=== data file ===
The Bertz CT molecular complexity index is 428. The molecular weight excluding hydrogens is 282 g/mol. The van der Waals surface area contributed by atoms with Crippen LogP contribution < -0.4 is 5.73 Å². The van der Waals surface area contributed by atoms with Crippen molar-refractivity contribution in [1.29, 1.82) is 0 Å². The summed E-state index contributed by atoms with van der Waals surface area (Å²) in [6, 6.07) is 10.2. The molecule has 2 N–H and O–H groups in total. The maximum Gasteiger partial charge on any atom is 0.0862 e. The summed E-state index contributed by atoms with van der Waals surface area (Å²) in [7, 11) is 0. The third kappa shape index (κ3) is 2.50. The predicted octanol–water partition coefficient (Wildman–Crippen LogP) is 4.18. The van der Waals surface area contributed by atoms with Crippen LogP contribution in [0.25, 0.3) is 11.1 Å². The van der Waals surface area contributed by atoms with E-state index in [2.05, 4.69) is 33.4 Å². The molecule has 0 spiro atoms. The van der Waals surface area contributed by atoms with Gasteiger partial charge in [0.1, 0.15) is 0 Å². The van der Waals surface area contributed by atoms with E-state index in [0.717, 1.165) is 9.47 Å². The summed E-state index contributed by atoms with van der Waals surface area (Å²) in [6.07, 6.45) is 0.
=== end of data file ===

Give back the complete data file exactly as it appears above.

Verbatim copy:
The Bertz CT molecular complexity index is 428. The molecular weight excluding hydrogens is 282 g/mol. The van der Waals surface area contributed by atoms with Crippen LogP contribution < -0.4 is 5.73 Å². The van der Waals surface area contributed by atoms with Crippen molar-refractivity contribution in [1.29, 1.82) is 0 Å². The summed E-state index contributed by atoms with van der Waals surface area (Å²) in [6, 6.07) is 10.2. The molecule has 2 N–H and O–H groups in total. The maximum Gasteiger partial charge on any atom is 0.0862 e. The summed E-state index contributed by atoms with van der Waals surface area (Å²) in [7, 11) is 0. The third kappa shape index (κ3) is 2.50. The predicted octanol–water partition coefficient (Wildman–Crippen LogP) is 4.18. The van der Waals surface area contributed by atoms with Crippen LogP contribution in [0.25, 0.3) is 11.1 Å². The van der Waals surface area contributed by atoms with E-state index in [2.05, 4.69) is 33.4 Å². The molecule has 0 spiro atoms. The van der Waals surface area contributed by atoms with Gasteiger partial charge in [0.1, 0.15) is 0 Å². The van der Waals surface area contributed by atoms with E-state index in [0.717, 1.165) is 9.47 Å². The summed E-state index contributed by atoms with van der Waals surface area (Å²) in [6.07, 6.45) is 0.